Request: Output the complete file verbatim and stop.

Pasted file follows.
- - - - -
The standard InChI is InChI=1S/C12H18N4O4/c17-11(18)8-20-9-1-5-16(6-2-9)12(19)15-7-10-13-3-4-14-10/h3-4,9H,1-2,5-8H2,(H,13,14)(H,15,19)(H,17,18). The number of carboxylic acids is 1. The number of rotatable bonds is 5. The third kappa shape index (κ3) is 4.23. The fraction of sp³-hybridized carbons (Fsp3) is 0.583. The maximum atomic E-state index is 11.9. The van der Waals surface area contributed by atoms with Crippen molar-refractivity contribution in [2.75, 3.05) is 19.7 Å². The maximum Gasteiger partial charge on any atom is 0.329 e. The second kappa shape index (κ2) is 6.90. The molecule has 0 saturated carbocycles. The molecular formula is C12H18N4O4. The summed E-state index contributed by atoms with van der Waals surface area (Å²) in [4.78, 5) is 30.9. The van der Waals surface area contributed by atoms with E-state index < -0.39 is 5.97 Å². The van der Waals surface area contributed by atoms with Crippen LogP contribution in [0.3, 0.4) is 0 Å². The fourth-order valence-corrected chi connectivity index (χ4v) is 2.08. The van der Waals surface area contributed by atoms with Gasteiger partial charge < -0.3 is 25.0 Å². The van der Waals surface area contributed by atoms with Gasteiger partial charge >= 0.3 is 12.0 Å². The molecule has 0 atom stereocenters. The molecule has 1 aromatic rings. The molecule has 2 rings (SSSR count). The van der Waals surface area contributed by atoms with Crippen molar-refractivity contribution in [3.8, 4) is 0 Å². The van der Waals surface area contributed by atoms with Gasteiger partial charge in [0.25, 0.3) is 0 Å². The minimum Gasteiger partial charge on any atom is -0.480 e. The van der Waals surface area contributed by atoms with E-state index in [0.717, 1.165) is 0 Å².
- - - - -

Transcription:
The standard InChI is InChI=1S/C12H18N4O4/c17-11(18)8-20-9-1-5-16(6-2-9)12(19)15-7-10-13-3-4-14-10/h3-4,9H,1-2,5-8H2,(H,13,14)(H,15,19)(H,17,18). The number of carboxylic acids is 1. The number of rotatable bonds is 5. The third kappa shape index (κ3) is 4.23. The fraction of sp³-hybridized carbons (Fsp3) is 0.583. The maximum atomic E-state index is 11.9. The van der Waals surface area contributed by atoms with Crippen molar-refractivity contribution in [2.75, 3.05) is 19.7 Å². The maximum Gasteiger partial charge on any atom is 0.329 e. The second kappa shape index (κ2) is 6.90. The molecule has 0 saturated carbocycles. The molecular formula is C12H18N4O4. The summed E-state index contributed by atoms with van der Waals surface area (Å²) in [4.78, 5) is 30.9. The van der Waals surface area contributed by atoms with E-state index < -0.39 is 5.97 Å². The van der Waals surface area contributed by atoms with Crippen LogP contribution in [0.3, 0.4) is 0 Å². The fourth-order valence-corrected chi connectivity index (χ4v) is 2.08. The van der Waals surface area contributed by atoms with Gasteiger partial charge < -0.3 is 25.0 Å². The van der Waals surface area contributed by atoms with Gasteiger partial charge >= 0.3 is 12.0 Å². The molecule has 0 atom stereocenters. The molecule has 1 aromatic rings. The molecule has 2 rings (SSSR count). The van der Waals surface area contributed by atoms with Crippen molar-refractivity contribution in [3.8, 4) is 0 Å². The van der Waals surface area contributed by atoms with Gasteiger partial charge in [0.25, 0.3) is 0 Å². The minimum Gasteiger partial charge on any atom is -0.480 e. The van der Waals surface area contributed by atoms with E-state index in [0.717, 1.165) is 0 Å².